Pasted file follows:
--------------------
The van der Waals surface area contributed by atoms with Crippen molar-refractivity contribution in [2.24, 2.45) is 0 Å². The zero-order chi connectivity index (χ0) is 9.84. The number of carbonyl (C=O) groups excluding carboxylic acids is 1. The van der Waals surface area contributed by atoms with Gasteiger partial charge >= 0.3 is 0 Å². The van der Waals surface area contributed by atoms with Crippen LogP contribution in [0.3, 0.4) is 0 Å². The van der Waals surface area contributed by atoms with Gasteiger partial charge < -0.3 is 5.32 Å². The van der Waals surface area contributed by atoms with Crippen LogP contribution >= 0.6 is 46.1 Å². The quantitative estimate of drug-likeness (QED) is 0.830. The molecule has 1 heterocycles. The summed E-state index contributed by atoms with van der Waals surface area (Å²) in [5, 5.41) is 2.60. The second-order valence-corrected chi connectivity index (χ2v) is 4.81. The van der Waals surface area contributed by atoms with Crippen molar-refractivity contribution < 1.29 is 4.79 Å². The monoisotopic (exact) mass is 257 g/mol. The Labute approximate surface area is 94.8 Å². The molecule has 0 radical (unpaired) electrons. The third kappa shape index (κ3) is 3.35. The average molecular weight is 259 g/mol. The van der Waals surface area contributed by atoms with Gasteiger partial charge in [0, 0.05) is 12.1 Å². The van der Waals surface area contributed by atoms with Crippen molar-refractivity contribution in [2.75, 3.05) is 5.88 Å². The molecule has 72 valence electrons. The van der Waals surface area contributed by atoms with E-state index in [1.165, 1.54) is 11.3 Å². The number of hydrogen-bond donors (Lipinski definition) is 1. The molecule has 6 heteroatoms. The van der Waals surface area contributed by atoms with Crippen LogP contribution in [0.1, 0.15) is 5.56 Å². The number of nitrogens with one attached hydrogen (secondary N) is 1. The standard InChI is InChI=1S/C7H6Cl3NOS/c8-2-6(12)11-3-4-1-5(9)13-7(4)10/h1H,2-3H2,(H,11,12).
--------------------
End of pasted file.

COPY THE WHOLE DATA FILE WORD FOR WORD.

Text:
The van der Waals surface area contributed by atoms with Crippen molar-refractivity contribution in [2.24, 2.45) is 0 Å². The zero-order chi connectivity index (χ0) is 9.84. The number of carbonyl (C=O) groups excluding carboxylic acids is 1. The van der Waals surface area contributed by atoms with Gasteiger partial charge >= 0.3 is 0 Å². The van der Waals surface area contributed by atoms with Crippen LogP contribution in [0.3, 0.4) is 0 Å². The van der Waals surface area contributed by atoms with Gasteiger partial charge < -0.3 is 5.32 Å². The van der Waals surface area contributed by atoms with Crippen LogP contribution >= 0.6 is 46.1 Å². The quantitative estimate of drug-likeness (QED) is 0.830. The molecule has 1 heterocycles. The summed E-state index contributed by atoms with van der Waals surface area (Å²) in [5, 5.41) is 2.60. The second-order valence-corrected chi connectivity index (χ2v) is 4.81. The van der Waals surface area contributed by atoms with Crippen molar-refractivity contribution < 1.29 is 4.79 Å². The monoisotopic (exact) mass is 257 g/mol. The Labute approximate surface area is 94.8 Å². The molecule has 0 radical (unpaired) electrons. The third kappa shape index (κ3) is 3.35. The average molecular weight is 259 g/mol. The van der Waals surface area contributed by atoms with Gasteiger partial charge in [0, 0.05) is 12.1 Å². The van der Waals surface area contributed by atoms with Crippen molar-refractivity contribution in [2.75, 3.05) is 5.88 Å². The molecule has 72 valence electrons. The van der Waals surface area contributed by atoms with E-state index in [1.165, 1.54) is 11.3 Å². The number of hydrogen-bond donors (Lipinski definition) is 1. The molecule has 6 heteroatoms. The van der Waals surface area contributed by atoms with Crippen LogP contribution in [0.1, 0.15) is 5.56 Å². The number of nitrogens with one attached hydrogen (secondary N) is 1. The standard InChI is InChI=1S/C7H6Cl3NOS/c8-2-6(12)11-3-4-1-5(9)13-7(4)10/h1H,2-3H2,(H,11,12).